This article was published in Australian Dictionary of Biography, Volume 7, (MUP), 1979
Ada Mary à Beckett (1872-1948), educationist, was born on 18 May 1872 at Norwood, South Australia, elder daughter of Henry John Lambert, Presbyterian minister, and his wife Helen, née Garrett. She was educated at the Advanced School for Girls, Adelaide, and the University of Melbourne (B.Sc., 1895; M.Sc., 1897) where she was awarded the Wyselaskie scholarship in natural science (biology) and the final honours scholarship in biology. She resided in Trinity College Hostel (Janet Clarke Hall) for five years and was Annie Grice Scholar in 1892-93. Later she was a founder of the Victorian Women Graduates' Association and chairman of the Janet Clarke Hall Committee in 1923-26 and 1928.
Ada Lambert began teaching science in 1893 at Merton Hall (later Melbourne Church of England Girls' Grammar School). By 1900 she had done some teaching at seven girls' schools in Melbourne and Geelong, and at the Working Men's College. She had also demonstrated in biology at the university but assumed more senior duties in 1898 when Professor (Sir) W. Baldwin Spencer was overseas and in 1899, just before and for some months after the death of Professor Sir Frederick McCoy, she relieved T. S. Hall of his lectures. Her appointment as demonstrator and assistant lecturer in biology during Spencer's central Australian anthropological tour in 1901 was the basis of her claim to be the first woman appointed to lecture at the University of Melbourne.
On 19 February 1903 at Sandringham Presbyterian Church she married Thomas Archibald à Beckett, solicitor, eldest son of Sir Thomas à Beckett. In 1912, two years after the birth of her third son, she resumed teaching, mainly at Melbourne Church of England Girls' Grammar School; during World War I she also demonstrated in biology at the university. When Scotch College introduced the subject into its final-year courses in 1921, Ada à Beckett joined the staff full time, as head of the biology department; she retired in 1937. Remembered as a very competent teacher and a good but not stern disciplinarian, with a 'dignified and commanding personality' and clear, decisive speech, she made significant impact on her pupils, a number of whom entered medicine or allied professions.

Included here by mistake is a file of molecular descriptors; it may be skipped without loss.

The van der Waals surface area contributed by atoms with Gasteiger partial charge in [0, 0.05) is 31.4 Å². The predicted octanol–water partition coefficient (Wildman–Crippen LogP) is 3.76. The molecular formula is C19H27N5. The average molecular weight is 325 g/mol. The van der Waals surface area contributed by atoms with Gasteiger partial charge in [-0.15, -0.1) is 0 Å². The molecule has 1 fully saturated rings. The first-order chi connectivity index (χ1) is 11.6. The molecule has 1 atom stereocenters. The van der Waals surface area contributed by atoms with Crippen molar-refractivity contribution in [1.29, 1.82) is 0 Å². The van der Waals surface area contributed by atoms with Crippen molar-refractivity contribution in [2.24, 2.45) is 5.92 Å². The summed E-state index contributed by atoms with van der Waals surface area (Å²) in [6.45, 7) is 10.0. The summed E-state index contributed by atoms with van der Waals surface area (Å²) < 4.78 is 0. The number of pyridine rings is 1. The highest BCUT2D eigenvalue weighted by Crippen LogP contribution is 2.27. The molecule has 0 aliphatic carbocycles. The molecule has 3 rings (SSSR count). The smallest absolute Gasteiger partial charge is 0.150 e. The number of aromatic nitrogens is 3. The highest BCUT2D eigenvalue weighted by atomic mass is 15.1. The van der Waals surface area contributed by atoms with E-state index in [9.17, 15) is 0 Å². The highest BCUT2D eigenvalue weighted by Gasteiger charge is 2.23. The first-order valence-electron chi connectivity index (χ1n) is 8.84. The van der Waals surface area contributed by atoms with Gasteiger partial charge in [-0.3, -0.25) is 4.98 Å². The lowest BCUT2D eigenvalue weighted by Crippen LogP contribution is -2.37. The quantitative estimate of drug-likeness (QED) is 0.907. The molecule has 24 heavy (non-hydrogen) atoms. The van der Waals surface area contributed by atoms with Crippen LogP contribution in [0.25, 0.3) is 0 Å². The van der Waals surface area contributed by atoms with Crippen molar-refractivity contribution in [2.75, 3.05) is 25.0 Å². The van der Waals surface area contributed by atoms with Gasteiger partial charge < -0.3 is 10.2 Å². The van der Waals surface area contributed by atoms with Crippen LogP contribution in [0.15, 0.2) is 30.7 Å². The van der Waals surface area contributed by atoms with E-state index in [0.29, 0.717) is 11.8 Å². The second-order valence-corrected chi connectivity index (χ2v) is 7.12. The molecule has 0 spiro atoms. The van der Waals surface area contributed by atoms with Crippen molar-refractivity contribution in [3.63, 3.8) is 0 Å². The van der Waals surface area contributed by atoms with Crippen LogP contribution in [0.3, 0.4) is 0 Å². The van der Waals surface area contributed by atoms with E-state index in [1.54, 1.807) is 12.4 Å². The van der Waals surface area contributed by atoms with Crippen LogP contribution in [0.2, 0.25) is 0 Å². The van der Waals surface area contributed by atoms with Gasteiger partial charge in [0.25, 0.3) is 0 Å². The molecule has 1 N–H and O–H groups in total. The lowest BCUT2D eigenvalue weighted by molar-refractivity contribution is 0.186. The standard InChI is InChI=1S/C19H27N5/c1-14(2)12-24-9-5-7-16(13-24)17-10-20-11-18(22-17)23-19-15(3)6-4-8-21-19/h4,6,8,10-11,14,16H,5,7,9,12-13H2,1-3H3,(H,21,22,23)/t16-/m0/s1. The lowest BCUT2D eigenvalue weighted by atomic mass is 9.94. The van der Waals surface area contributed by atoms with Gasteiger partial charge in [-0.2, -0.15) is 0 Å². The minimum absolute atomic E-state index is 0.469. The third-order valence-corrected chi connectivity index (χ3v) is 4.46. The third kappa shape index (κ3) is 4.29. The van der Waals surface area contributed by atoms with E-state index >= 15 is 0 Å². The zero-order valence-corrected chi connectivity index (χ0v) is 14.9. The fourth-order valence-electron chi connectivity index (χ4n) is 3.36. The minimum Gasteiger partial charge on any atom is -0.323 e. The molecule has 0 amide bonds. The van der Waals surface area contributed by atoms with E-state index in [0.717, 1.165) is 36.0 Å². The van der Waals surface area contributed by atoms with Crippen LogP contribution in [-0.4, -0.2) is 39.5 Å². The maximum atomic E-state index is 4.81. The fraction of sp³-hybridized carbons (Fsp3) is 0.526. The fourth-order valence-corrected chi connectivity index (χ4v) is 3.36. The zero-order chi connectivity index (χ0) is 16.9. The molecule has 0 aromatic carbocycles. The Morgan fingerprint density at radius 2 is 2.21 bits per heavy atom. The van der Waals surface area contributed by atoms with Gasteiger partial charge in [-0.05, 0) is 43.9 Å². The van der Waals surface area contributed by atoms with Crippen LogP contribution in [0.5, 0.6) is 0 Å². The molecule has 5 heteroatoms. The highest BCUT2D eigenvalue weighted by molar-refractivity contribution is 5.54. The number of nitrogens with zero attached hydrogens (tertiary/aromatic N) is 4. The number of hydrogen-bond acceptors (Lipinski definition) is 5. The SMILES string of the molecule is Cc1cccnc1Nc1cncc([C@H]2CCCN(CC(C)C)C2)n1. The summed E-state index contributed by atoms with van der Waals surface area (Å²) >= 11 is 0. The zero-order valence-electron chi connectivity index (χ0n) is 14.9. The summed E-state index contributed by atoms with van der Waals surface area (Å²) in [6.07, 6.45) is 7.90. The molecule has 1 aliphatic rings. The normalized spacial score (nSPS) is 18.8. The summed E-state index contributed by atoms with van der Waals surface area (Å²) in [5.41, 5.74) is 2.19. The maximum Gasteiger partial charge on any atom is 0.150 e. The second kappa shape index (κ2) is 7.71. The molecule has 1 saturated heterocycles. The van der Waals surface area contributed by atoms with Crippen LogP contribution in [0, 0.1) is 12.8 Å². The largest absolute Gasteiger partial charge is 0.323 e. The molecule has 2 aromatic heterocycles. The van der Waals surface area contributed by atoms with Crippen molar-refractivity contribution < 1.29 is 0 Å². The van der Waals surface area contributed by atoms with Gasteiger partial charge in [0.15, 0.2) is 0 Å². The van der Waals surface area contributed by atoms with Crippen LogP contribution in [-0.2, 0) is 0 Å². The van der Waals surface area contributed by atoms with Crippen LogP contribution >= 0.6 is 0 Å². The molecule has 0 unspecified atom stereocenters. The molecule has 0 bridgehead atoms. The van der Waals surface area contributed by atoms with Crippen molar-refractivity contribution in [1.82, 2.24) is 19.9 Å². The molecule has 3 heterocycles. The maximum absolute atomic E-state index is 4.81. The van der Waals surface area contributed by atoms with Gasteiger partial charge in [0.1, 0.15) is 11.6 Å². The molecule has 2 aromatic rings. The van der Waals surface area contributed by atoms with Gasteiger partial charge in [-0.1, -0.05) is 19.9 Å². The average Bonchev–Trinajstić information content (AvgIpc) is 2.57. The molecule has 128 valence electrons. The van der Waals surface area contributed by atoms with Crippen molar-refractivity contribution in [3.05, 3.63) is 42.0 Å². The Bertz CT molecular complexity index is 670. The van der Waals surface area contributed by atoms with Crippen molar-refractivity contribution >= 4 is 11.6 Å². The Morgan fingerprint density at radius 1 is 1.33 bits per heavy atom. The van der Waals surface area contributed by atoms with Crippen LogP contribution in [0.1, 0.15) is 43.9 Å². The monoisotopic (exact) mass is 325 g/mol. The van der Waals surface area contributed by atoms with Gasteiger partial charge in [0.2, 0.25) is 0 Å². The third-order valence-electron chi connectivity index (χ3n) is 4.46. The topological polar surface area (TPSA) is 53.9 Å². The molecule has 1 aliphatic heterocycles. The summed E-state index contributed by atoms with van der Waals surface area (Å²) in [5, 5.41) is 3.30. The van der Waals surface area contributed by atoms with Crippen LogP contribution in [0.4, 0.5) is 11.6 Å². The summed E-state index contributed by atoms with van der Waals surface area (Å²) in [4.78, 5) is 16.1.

Ada à Beckett's extensive involvement with the kindergarten movement and the education of pre-school children began in 1908 when she was elected a foundation vice-president of the Free Kindergarten Union of Victoria; she was president in 1919-39 and a life-president thereafter. She was prominent in establishing the Kindergarten Training College, Kew, in 1916, contributing significantly to the design of courses; she lectured in physiology and hygiene in 1920-23 and was president of the college council in 1926-39. In 1936 she founded the Australian Association for Pre-School Child Development which established the Lady Gowrie model pre-school centres. She was closely involved in creating a community centre on the Housing Commission estate at Fishermen's Bend; the kindergarten established there in 1942 was named after her. Her undoubted abilities as an educator, her 'unique flair for organization', and her position in Melbourne society all contributed to her success. She was appointed C.B.E. in 1935.
Ada à Beckett was active in many women's organizations including the National Council of Women; she was president of the Lyceum Club in 1926-28 and a life member of the Victoria League. She died of cancer at her home in East St Kilda on 20 May 1948 and was cremated at Springvale. Widowed in 1930, she was survived by three sons of whom Edward Lambert was a Test cricketer. A portrait by Charles Wheeler hangs in the Institute of Early Childhood Development, Kew.
Julie Marginson, 'à Beckett, Ada Mary (1872–1948)', Australian Dictionary of Biography, National Centre of Biography, Australian National University, http://adb.anu.edu.au/biography/a-beckett-ada-mary-4963/text8235, published first in hardcopy 1979, accessed online 27 April 2017.
This article was first published in hardcopy in Australian Dictionary of Biography, Volume 7, (MUP), 1979